February 12, 2002

Jailed Peru rebel leaders stage hunger strike

                 LIMA, Peru (Reuters) -- The jailed leaders of Peru's leftist wars on the state
                 in the 1980s and 1990s have begun a hunger strike, demanding retrials and a
                 move to other prisons, rebels and officials said on Tuesday.

                 The six Shining Path and Tupac Amaru Revolutionary Movement (MRTA) rebel
                 leaders imprisoned in a tough naval base jail in Lima -- where former spy chief
                 Vladimiro Montesinos is also awaiting trial -- began their strike on Monday, said
                 Wilfredo Pedraza, prison liaison for the state human rights monitor.

                 "It's a peaceful strike ... they feel their demands aren't being heard," Pedraza told
                 RPP radio. He told Reuters he would visit them later this week to hear their

                 The strike was apparently the first time the jailed Shining Path leaders -- the group's
                 founder and ideologist, Abimael Guzman, his companion Elena Iparraguirre and
                 Oscar Ramirez -- had staged a joint protest with the MRTA chiefs, Victor Polay,
                 Miguel Rincon and Peter Cardenas.

                 The Maoist Shining Path waged a bloody war, punctuated with car bombs, to
                 impose communist rule on Peru. It crumbled after the arrest of Guzman in 1992,
                 but experts and officials say it has shown signs of small-scale stirring. The Marxist
                 MRTA is best known for a 1996-97 hostage siege in Lima.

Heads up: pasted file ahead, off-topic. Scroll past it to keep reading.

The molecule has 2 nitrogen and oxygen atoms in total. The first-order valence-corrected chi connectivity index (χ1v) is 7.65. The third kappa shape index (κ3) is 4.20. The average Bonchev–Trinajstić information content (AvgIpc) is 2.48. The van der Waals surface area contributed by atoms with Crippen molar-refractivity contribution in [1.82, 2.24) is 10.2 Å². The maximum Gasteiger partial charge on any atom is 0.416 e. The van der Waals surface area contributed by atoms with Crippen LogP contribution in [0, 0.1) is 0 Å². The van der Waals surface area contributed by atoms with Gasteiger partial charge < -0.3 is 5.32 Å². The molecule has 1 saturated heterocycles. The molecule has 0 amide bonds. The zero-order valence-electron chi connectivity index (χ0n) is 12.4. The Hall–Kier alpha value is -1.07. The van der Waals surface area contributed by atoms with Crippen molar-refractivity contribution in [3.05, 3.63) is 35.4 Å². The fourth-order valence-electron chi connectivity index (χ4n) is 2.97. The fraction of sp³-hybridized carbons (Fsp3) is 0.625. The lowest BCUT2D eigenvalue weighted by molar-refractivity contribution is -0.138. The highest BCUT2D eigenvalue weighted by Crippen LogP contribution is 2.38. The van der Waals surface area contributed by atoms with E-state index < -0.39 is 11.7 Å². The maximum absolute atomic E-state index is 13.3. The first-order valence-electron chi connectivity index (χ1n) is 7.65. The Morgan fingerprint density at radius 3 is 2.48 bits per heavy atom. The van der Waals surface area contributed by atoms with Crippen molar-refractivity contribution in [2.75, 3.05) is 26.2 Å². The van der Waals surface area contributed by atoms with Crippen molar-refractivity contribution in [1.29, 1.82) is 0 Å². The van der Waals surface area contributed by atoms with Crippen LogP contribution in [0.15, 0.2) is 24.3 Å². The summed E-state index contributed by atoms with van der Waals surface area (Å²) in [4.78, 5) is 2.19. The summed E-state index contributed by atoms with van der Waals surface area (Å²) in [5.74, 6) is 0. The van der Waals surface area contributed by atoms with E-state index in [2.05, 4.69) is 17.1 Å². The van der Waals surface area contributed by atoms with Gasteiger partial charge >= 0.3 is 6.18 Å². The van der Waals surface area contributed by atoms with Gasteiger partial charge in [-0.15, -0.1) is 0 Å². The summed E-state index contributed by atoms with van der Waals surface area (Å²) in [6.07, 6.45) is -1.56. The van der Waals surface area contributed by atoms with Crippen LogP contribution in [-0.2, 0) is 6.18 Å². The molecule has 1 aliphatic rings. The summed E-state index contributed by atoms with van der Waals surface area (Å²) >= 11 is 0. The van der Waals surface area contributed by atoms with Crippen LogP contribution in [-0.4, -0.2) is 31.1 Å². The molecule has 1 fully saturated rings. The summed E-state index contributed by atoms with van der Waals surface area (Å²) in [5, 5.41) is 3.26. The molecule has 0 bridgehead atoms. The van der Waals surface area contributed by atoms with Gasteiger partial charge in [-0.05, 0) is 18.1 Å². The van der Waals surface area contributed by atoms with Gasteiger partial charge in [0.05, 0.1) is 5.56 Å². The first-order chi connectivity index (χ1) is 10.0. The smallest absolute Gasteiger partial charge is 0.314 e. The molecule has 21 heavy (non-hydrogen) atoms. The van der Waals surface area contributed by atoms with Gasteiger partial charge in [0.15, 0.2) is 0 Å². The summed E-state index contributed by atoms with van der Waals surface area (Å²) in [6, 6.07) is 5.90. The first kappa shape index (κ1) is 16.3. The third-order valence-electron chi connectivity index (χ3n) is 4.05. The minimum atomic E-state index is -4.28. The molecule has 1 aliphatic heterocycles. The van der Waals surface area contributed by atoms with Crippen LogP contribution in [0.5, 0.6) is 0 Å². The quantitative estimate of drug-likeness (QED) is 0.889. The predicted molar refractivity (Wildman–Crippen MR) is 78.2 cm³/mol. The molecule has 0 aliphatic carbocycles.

A Shining Path rebel calling himself Raul told Reuters by cell phone from Lima's
                 Canto Grande prison that some 400 rebel inmates had joined the strike, and more
                 were following suit in other prisons. His comments could not immediately be

                 "We want the repeal of the anti-terrorist laws, new trials with the right to defense
                 and the closure of the naval base jail and Yanamayo (in southern Peru)," Raul said.

                 Disgraced former President Alberto Fujimori ended more than 15 years of leftist
                 rebel violence in Peru but his tough tactics included summary military trials for
                 alleged rebels.

                 He was fired in 2000 amid a corruption scandal sparked by Montesinos, and is in
                 self-exile in Japan, although Peru is seeking his extradition. Montesinos is expected
                 to face trial this year on a host of corruption and rights abuse char ges.

                 To date, only one person convicted by a Fujimori military court -- American Lori
                 Berenson -- has been granted a retrial. She is currently appealing the 20-year
                 sentence handed down by a civilian court last year for aiding the MRTA.

                 Neither the rebels' concerns nor hunger strikes are new but Pedraza said he
                 believed they had become exasperated at what they saw as a lack of progress.

                 The rebels also say they want to participate fully in the Truth and Reconciliation
                 Commission -- a state body set up last year to probe violence between leftist rebels
                 and state security forces that killed some 30,000 between 1980 and 2000.

                 Pedraza said the commission planned to interview the rebel leaders in March, but no
                 date had yet been set.

                    Copyright 2002 Reuters.